Approaching a principal about a co-worker

Discussion in 'General Education' started by Loves the beach, Feb 18, 2014.

  1. Loves the beach

    Loves the beach Companion

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    Feb 18, 2014

    I'm not sure how much of this to share, because I don't want to reveal my identity in any way! I'll try to share only as much as I need to.

    A co-worker is not showing up for her assigned duties. She is at school in the building, but she simply goes about the day as she pleases. Students are suffering because of her absence. She knows exactly what she needs to be doing, but she often just shows up extremely late or not at all.

    I and several of my co-workers are concerned. We've started approaching this person with comments like, "We missed you today. Is everything ok?" She seems offended when we ask and does not offer an explanation. We've tried everything we can do to let this person know they are valued and missed. So....we feel we have no choice but to approach our administration about this.

    The last time I tried this (regarding a similar situation), I was basically told that it was my responsibility to deal with it.

    Now that we have a new principal, I'm hoping that things will be different.

    1. How would you approach a principal about this? What words would you use to show that you're genuinely concerned, not just tattling?

    2. Would you go alone or take a co-worker?

    3. We just started documenting today...I wish we would have done that earlier. Should we wait until we have more documentation?

    Thanks!
     
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  3. czacza

    czacza Multitudinous

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    Feb 18, 2014

    It's not your job to police this person. If its a committee or other sort of group to which you can invite your P, do that and hope s/he notices the missing colleague...or list attendees at your meeting(if that is the situation) and submit minutes to P...if this is a one on one kind of teacher student situation for which your colleague isn't present, the best you can do is ask your P to come to your room on some concern, question other than your colleague and hope that the unserviced kids are noticed...:2cents:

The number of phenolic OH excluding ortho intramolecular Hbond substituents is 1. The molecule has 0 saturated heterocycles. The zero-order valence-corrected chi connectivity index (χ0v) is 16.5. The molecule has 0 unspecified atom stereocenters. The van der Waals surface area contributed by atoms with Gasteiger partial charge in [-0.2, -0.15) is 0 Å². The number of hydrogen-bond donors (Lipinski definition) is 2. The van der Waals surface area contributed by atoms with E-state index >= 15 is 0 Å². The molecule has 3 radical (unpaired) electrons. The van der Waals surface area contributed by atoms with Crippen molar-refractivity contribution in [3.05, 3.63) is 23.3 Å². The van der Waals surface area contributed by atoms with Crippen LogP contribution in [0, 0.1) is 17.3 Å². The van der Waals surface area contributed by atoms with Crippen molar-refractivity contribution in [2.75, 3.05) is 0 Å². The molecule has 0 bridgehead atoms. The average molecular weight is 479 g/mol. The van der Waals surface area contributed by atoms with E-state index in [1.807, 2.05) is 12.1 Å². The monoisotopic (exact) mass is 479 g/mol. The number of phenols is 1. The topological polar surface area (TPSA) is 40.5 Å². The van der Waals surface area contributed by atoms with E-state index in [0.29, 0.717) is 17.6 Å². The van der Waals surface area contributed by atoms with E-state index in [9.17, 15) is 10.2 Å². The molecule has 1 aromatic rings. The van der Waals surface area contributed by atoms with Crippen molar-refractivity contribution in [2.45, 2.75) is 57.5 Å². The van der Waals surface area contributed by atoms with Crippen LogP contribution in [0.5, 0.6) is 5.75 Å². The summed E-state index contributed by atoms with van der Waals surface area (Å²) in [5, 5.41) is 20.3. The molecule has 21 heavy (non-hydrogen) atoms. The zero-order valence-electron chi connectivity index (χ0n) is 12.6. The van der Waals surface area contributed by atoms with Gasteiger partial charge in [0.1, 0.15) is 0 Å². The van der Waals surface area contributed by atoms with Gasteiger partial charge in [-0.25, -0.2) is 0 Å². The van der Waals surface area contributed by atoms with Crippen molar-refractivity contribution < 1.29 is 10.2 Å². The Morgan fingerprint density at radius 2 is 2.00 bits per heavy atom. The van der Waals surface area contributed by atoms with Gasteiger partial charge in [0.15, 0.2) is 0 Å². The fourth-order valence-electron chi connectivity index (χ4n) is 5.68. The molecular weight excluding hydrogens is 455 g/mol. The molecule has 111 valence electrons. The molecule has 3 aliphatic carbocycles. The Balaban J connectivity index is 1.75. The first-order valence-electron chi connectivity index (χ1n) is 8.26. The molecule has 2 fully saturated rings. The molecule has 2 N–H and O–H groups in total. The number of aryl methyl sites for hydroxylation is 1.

4. catnfiddle

    catnfiddle Moderator

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    Feb 18, 2014

    This is along the lines of special duties or actual classroom work?
     
  5. bandnerdtx

    bandnerdtx Aficionado

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    This is a tough call. I try very hard not to criticize other teachers, especially concerning anything that happens in their classroom because we rarely, if ever, see each other teach. But this is different. It's an assigned duty that you're all responsible for, and it's simply unfair! That would make me furious, and I wouldn't keep quiet.

    However, to me, it's horribly unfair to complain about someone to a superior without talking to that person first. You've tried subtlety, now I suggest you be more straight forward (but still professional, polite and open to the idea there might be a legit reason). I would say, "Mrs. X, you've missed duty x amount of times, and you haven't said why. Without knowing the reason, it's really frustrating to me. I don't like doing it either, but I'm there, everyday. What's going on?" See how she responds. Maybe there's a valid reason. If she gets snippy about it, I'd go to the department chair then up the chain of command if things don't get resolved.
     
  6. Croissant

    Croissant Comrade

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    Feb 18, 2014

    Slight hijack because of a similar issue....

    What if the other teacher's absence is directly affect you? For instance, she is late to her class after every passing period, and you are left monitoring her class until she arrives?
     
  7. Honest_Teacher

    Honest_Teacher Comrade

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    You'd go to these lengths just to avoid being seen as "policing" a coworker?